yes. After talking to his school, grandparents, and mother, I confirmed what I
already knew from talking with him a few times a week - my son would lie, cheat
and steal to get momentary satisfaction, regardless of any long-term
I decided to monitor his activities online. I am so glad I did. Many, many
times I found out he was planning on going someplace he knew he was not allowed,
while telling me he was going to attend a church function, or some other
innocuous activity. I learned how badly he lies to girls; how he boasts of
things that only exist in his dreams; how he had lost his virginity.
Mind you, every teenage boy does some of this, and I allowed some of it to
go "unnoticed" for just that reason. But McGruff Safeguard let me know when my
son was stepping way over the boundaries of teenage foolishness and stepping
into the terminally stupid! The service gave me a look into my son's mind.
Unfortunately, I didn't like what I found there."
In situations such as these, are there ever any clear cut ways of handling it? We’re glad to know that it has opened up the eyes of parents. We also hope it has helped open up the lines of communication. We hope to help take out some of the questions you may have about what your teens are doing. Download the free version of Mcgruff Safeguard
Labels: McGruff Safeguard, online parenting, sneaking around
posted by Lindsay Manfredi at 7:40 AM Link to this Article
One woman's stand against online predators
Friday, December 4, 2009
In our quest to help parents utilize our free software program geared toward monitoring the online activity of their children and teens, we’ve been looking at ways predators attempt to reach our teens. We’ve also been highlighting those who take an active roll in taking these terrible criminals off the street.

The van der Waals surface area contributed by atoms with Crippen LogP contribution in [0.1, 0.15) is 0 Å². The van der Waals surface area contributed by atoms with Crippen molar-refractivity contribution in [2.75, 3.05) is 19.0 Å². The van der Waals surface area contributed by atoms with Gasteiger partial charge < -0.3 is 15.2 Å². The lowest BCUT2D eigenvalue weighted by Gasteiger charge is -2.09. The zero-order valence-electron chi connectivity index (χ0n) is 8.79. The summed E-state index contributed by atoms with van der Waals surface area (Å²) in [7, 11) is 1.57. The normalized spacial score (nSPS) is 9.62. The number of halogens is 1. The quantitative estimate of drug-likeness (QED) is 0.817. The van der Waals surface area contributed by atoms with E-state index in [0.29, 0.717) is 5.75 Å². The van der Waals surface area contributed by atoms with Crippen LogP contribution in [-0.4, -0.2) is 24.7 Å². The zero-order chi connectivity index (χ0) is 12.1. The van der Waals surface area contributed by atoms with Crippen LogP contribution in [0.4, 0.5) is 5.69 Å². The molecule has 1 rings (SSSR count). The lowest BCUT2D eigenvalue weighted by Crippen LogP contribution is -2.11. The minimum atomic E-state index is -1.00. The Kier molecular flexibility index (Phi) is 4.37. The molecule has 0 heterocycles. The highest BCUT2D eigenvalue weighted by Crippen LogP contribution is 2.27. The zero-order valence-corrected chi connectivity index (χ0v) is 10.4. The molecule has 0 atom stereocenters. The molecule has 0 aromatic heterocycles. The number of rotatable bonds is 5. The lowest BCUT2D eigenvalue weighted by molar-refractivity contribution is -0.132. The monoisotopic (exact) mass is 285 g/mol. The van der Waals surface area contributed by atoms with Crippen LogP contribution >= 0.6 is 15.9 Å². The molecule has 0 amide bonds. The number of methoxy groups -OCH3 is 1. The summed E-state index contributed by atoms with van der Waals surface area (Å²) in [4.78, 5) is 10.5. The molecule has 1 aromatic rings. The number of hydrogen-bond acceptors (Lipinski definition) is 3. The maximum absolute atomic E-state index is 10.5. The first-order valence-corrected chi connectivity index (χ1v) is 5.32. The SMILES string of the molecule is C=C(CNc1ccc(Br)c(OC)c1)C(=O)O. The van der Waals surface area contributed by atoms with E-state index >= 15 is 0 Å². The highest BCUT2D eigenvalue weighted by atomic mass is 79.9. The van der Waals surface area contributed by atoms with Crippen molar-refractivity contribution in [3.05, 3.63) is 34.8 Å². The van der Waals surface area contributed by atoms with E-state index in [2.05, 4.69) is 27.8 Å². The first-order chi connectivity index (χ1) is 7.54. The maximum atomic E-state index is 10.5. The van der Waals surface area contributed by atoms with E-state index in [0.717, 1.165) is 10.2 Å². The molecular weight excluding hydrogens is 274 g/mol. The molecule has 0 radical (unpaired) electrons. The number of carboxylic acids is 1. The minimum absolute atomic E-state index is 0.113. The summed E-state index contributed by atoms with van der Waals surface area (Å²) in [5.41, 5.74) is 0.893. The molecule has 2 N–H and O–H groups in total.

The popular fashion magazine, Vanity Fair, published an amazing article this month,highlighting Detective Michele Deery. Deery spends her days hunting for Internet predators from her office, in Media, Pennsylvania.
Here is the beginning of the article:
Detective Michele Deery works in a cubicle in the basement of the Delaware.
County courthouse, in Media, Pennsylvania. The only window is high on the wall,
over a tall filing cabinet, and opens into a well, below ground level. The space
feels like a cave, which has always struck Deery as about right, because her job
is to talk dirty online to strange men.
Deery seems altogether too wholesome for the work. She has athletic
good looks, with tawny skin, big brown eyes, and long straight brown hair that
falls over her shoulders. Her parents sent her to Catholic schools, and her
mother, a retired district judge, now jokes that she wants her money back. Her
daughter’s beat is in the vilest corners of cyberspace, in chat rooms indicating
“fetish” or various subgenres of flagrant peccancy. One of the many false